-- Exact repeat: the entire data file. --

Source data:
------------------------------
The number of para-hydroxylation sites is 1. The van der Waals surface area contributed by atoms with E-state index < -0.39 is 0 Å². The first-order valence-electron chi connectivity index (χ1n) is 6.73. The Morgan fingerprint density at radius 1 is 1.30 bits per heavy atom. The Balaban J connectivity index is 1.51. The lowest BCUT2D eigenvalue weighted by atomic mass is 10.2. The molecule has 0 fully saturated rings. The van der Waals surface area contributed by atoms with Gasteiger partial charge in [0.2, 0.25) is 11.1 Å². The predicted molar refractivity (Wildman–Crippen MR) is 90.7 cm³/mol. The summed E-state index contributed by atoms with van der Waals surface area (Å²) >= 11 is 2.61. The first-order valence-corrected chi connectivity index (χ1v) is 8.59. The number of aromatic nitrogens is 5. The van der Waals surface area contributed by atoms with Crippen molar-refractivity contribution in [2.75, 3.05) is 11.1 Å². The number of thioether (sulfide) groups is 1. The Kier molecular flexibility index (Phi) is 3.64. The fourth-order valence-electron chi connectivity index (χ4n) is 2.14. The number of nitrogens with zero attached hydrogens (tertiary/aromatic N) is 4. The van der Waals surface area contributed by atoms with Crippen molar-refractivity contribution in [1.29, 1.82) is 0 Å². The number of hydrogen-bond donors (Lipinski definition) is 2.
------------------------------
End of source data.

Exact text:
The number of para-hydroxylation sites is 1. The van der Waals surface area contributed by atoms with E-state index < -0.39 is 0 Å². The first-order valence-electron chi connectivity index (χ1n) is 6.73. The Morgan fingerprint density at radius 1 is 1.30 bits per heavy atom. The Balaban J connectivity index is 1.51. The lowest BCUT2D eigenvalue weighted by atomic mass is 10.2. The molecule has 0 fully saturated rings. The van der Waals surface area contributed by atoms with Gasteiger partial charge in [0.2, 0.25) is 11.1 Å². The predicted molar refractivity (Wildman–Crippen MR) is 90.7 cm³/mol. The summed E-state index contributed by atoms with van der Waals surface area (Å²) >= 11 is 2.61. The first-order valence-corrected chi connectivity index (χ1v) is 8.59. The number of aromatic nitrogens is 5. The van der Waals surface area contributed by atoms with Crippen molar-refractivity contribution in [2.75, 3.05) is 11.1 Å². The number of thioether (sulfide) groups is 1. The Kier molecular flexibility index (Phi) is 3.64. The fourth-order valence-electron chi connectivity index (χ4n) is 2.14. The number of nitrogens with zero attached hydrogens (tertiary/aromatic N) is 4. The van der Waals surface area contributed by atoms with Crippen molar-refractivity contribution in [1.29, 1.82) is 0 Å². The number of hydrogen-bond donors (Lipinski definition) is 2.